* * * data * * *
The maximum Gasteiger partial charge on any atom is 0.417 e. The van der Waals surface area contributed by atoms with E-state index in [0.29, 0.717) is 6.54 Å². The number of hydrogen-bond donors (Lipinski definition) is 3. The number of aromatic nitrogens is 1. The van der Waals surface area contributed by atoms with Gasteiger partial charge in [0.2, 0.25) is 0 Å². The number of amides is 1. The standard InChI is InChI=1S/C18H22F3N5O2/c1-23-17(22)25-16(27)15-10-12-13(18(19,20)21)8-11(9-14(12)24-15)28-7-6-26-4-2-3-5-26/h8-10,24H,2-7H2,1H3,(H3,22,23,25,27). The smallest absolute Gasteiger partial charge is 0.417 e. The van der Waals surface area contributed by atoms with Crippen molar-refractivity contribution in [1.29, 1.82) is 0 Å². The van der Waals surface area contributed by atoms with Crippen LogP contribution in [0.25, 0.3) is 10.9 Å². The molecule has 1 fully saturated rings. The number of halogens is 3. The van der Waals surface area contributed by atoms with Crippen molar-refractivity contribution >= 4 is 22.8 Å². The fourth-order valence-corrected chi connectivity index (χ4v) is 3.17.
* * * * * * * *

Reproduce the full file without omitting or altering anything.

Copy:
The maximum Gasteiger partial charge on any atom is 0.417 e. The van der Waals surface area contributed by atoms with E-state index in [0.29, 0.717) is 6.54 Å². The number of hydrogen-bond donors (Lipinski definition) is 3. The number of aromatic nitrogens is 1. The van der Waals surface area contributed by atoms with Gasteiger partial charge in [0.2, 0.25) is 0 Å². The number of amides is 1. The standard InChI is InChI=1S/C18H22F3N5O2/c1-23-17(22)25-16(27)15-10-12-13(18(19,20)21)8-11(9-14(12)24-15)28-7-6-26-4-2-3-5-26/h8-10,24H,2-7H2,1H3,(H3,22,23,25,27). The smallest absolute Gasteiger partial charge is 0.417 e. The van der Waals surface area contributed by atoms with Crippen molar-refractivity contribution in [1.29, 1.82) is 0 Å². The van der Waals surface area contributed by atoms with Crippen LogP contribution in [0.25, 0.3) is 10.9 Å². The molecule has 1 fully saturated rings. The number of halogens is 3. The van der Waals surface area contributed by atoms with Crippen molar-refractivity contribution >= 4 is 22.8 Å². The fourth-order valence-corrected chi connectivity index (χ4v) is 3.17.